The new book from JORVIK PRESS
Conrad was more than a mere influence. He was also a direct source of story material. Welles considered himself “made for Conrad” and frequently returned to Conrad’s original stories. Adaptation often functioned as Welles’s most intensive process of reading – honouring, personalising, and arguing with – his favourite books. He directed Heart of Darkness twice for radio and narrated an abridged audiobook of “The Secret Sharer” shortly before his death. But in cinema his Conrad aspirations were frustrated. Declaring that “every Conrad story is a movie,” he always met obstacles in producing one himself….
A new article at Bright Lights Film Journal, based on archival research at the University of Michigan and the Museo Nazionale Del Cinema in Turin: At Sea, In Port, Up the River: Orson Welles’s Conrad Adaptations
See also a related interview with Ray Kelly at Wellesnet: Orson Welles’ fascination with the works of Joseph Conrad
Part of this work was presented at the Joseph Conrad Society conference in London in July 2019. See a report at Unproduced Orson Welles ‘Surinam’ script to be detailed by Matthew Asprey Gear at literary conference
Read an extract from Moseby Confidential: Arthur Penn’s Night Moves and the Rise of Neo-Noir at Bright Lights Film Journal: The Birth of Night Moves: Alan Sharp on the Edge of America
Tony Williams at Film International
Jonathan Kirshner at Midcentury Cinema
Andrew Nette at Pulp Curry
Don Herron at Up and Down These Mean Streets
Andy Wolverton at Journeys in Darkness and Light
The Projection Booth (26 Sept 2019)
Films(trips) (31 Aug 2019)
Filmwax Radio, Episode 563 (4 Jul 2019)
For more information see the book page at Jorvik Press
Two Wellesnet reports on my recent Orson Welles archival research in Turin.
by Matthew Asprey Gear
A few weeks ago I visited Italy’s Museo Nazionale Del Cinema in Turin on a research project under the sponsorship of the Ernest Hemingway Society. While there I not only made significant discoveries to aid my project, but also had the chance to survey the highlights of a largely unexplored archive that should excite all Wellesians….
by Ray Kelly:
A previously unknown English-language novel credited to Orson Welles has been discovered in the archives of the National Museum of Cinema in Turin.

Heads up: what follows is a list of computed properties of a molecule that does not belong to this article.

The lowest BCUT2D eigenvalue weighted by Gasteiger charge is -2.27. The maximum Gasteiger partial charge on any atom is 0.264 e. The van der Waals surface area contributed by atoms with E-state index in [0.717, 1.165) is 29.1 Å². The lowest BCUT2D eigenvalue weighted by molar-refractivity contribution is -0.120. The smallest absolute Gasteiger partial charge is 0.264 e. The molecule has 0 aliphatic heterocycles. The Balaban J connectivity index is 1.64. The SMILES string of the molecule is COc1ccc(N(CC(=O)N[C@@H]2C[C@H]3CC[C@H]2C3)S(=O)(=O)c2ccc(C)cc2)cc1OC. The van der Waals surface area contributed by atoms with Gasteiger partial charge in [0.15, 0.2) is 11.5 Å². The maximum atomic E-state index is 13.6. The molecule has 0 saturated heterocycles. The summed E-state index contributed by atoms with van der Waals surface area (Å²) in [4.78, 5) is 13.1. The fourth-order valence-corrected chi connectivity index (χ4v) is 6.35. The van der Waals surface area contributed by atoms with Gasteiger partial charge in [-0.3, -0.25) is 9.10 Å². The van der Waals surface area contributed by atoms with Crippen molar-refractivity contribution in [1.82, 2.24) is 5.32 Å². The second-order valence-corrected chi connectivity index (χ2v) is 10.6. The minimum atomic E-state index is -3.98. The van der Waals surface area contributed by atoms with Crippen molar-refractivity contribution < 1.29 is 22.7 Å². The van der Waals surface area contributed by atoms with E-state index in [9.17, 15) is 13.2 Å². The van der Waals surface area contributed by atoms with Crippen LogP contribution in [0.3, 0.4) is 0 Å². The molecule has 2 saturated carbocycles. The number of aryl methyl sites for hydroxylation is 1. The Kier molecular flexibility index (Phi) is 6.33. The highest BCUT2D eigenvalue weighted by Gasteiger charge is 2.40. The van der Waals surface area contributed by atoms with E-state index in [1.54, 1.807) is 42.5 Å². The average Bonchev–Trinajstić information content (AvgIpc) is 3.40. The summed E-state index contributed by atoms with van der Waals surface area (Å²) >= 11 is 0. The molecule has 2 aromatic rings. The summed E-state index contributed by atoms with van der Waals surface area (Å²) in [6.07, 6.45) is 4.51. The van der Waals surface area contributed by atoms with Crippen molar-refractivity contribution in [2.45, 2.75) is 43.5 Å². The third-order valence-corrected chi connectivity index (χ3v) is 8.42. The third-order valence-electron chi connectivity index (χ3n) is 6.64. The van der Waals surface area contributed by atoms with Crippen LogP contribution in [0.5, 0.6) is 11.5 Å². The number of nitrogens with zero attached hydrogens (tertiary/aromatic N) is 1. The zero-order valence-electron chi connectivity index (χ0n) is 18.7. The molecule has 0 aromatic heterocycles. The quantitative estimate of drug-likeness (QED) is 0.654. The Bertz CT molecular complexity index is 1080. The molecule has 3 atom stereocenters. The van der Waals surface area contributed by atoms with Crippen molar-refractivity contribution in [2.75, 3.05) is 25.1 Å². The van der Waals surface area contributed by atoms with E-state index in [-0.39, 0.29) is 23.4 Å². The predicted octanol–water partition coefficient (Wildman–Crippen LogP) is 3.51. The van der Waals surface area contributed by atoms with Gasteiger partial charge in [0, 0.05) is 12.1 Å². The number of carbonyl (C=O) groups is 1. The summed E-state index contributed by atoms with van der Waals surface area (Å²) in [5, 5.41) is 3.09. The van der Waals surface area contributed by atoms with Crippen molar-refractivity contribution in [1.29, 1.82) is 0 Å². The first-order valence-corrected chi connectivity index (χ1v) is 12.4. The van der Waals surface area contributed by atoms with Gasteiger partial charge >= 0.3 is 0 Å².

The bound hardcover typescript of V.I.P. ― mistakenly cataloged at one point by the museum as a treatment for the movie The V.I.P.’s or V.I.P ― is an English version of Welles’ French novel Une Grosse Legume (A Big Shot), translated by Maurice Bessy and published by Gallimard Editions of Paris in 1953, according to Matthew Asprey Gear, author of At The End of the Street in the Shadow: Orson Welles and the City.
John Updike was one of the most wide-ranging and conscientious book reviewers in the history of American publishing. For half a century he operated as a “psychotic Santa of volubility” (in the words of Martin Amis), producing hundreds of reviews and occasional essays for the New Yorker and other publications.
Updike assembled compendiums of this non-fictional prose at regular intervals throughout his career: Assorted Prose (1965), Picked-Up Pieces (1975), Hugging the Shore (1983), Odd Jobs (1991), More Matter (1999), and Due Considerations (2007). Despite the seeming modesty of their titles, and the mock-apologetic tone of their prefaces, these collections are enormously ambitious and comprehensive.
This paper critically examines Updike’s methods of collating his non-fictional prose, the efforts of a meticulous self-anthologist building a uniform oeuvre. It will discuss critical responses to Updike’s collections, as well as contrasting publication practices by contemporary essayists including Anthony Burgess and Gore Vidal.
Since September 2017, Matthew Asprey Gear has been writing essays on literature, cinema, and travel at a new blog called OPEN SEAS.
EVAN HUNTER’S JUNGLE KIDS and AN INTERVIEW WITH FLOYD SALAS
Two contributions to a beautifully illustrated book edited by Andrew Nette & Iain McIntyre called Girl Gangs, Biker Boys, and Real Cool Cats: Pulp Fiction and Youth Culture, 1950 to 1980 (Oakland: PM Press, 2017).
The first is a long essay on Evan Hunter’s contributions to the juvenile deliquency genre including The Blackboard Jungle (1954), A Matter of Conviction (1959) and The Jungle Kids (1956).
The other is an interview with the fascinating and under-appreciated American writer Floyd Salas, conducted in collaboration with Andrew Nette: ‘Whoever Was In Control Was The One To Watch‘.
ORSON WELLES’S THE TRIAL
A study of Orson Welles’s screen adaptation of The Trial in Jim Craddock (ed.), Books to Film: Cinematic Adaptations of Literary Works, Volume 1 (Boston: Gale Cengage Learning, 2017).
ANTHONY BURGESS AND ORSON WELLES: HACKWORK AND BRICOLAGE
A paper presented at the Anthony Burgess: Life, Work, Reputation conference at the International Anthony Burgess Foundation, Manchester (3-5 July 2017).
ADRIAN MARTIN looks at CONTRAPPASSO: WRITERS AT THE MOVIES
Adrian Martin’s article ‘What is Literary Cinephilia?’, which discusses the special ‘Writers at the Movies’ issue of Contrappasso Magazine (2015) edited by Noel King and Matthew Asprey Gear, appeared in the May 2017 issue of Sight and Sound, pp. 56-57.